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Improv Quilting Basics

Lesson 2 of 7

Free Preview: Prep & Choose Your Fabric


Improv Quilting Basics

Lesson 2 of 7

Free Preview: Prep & Choose Your Fabric


Lesson Info

Free Preview: Prep & Choose Your Fabric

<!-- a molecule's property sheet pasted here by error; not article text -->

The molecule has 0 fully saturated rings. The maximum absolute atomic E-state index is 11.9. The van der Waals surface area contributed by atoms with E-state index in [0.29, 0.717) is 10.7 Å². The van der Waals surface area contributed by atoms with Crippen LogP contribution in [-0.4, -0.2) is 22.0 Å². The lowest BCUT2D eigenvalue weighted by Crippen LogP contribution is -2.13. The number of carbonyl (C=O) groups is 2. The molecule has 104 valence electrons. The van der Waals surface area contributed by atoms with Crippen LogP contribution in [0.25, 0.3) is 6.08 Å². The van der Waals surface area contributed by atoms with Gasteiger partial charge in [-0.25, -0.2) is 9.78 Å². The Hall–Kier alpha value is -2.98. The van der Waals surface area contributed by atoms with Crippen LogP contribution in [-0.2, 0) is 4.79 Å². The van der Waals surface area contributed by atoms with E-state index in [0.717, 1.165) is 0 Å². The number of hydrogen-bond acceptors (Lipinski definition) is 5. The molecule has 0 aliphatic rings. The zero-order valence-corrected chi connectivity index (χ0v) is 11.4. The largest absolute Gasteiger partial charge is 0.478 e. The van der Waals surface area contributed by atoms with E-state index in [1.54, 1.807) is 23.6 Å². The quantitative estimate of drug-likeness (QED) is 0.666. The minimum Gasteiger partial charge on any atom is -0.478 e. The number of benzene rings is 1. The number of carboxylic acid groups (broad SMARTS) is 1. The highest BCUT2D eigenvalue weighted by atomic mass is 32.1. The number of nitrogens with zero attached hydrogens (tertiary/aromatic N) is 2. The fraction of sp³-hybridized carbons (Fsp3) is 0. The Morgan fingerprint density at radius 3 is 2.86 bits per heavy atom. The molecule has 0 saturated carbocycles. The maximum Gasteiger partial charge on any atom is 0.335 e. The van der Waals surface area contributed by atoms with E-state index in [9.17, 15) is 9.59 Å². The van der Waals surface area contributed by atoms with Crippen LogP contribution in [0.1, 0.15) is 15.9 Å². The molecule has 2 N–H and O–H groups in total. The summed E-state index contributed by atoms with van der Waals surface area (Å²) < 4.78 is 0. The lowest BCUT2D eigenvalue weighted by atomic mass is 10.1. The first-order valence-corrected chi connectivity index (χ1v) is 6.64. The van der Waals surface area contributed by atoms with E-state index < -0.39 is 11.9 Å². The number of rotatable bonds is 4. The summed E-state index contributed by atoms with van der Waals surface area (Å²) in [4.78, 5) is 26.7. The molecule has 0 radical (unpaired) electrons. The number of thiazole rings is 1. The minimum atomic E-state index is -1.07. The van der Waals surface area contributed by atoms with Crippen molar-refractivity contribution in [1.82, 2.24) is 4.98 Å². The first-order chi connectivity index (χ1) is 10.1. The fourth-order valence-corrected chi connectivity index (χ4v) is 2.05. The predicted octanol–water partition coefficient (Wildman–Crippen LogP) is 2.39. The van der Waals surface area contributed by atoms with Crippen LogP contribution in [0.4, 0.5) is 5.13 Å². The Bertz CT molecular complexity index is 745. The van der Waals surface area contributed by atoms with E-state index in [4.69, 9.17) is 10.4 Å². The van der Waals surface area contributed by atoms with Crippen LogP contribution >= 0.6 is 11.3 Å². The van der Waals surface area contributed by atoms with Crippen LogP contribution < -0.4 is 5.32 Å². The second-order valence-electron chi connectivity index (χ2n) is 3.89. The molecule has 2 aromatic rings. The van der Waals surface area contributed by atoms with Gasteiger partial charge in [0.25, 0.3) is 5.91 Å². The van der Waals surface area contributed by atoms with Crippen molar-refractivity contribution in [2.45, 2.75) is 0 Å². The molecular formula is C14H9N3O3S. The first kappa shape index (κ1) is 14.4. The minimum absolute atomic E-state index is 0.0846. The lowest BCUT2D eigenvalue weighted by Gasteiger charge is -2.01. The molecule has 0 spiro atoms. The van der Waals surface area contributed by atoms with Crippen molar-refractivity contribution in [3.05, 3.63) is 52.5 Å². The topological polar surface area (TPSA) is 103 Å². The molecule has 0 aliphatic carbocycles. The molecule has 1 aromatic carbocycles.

So let's get to how we actually do it that's the fun part so preparing your fabric how many air pre washers in the room a couple go for it there's no pre washing his personal preference entirely I when I first started quilting I pre washed everything on dh then I started buying a lot more fabric and that basically became a chore so I stopped doing it, but if I buy a boutique I will pre wash that and a lot of reds I will at least test to see reds and pinks all test and see if it's going to run but then I've also discovered a really handy tool that you buy in the laundry I'll I'm not sure if I'm allowed to mention it by name but it catches the color from your laundry and it has saved quotes where I've had things run um so those are fantastic find and seek them out I should actually buy more while I'm in the states because for a while you can get them in the in canada so I would have people swap I would swap with people so do it, I'll send you fabric you send me those so but what you do w...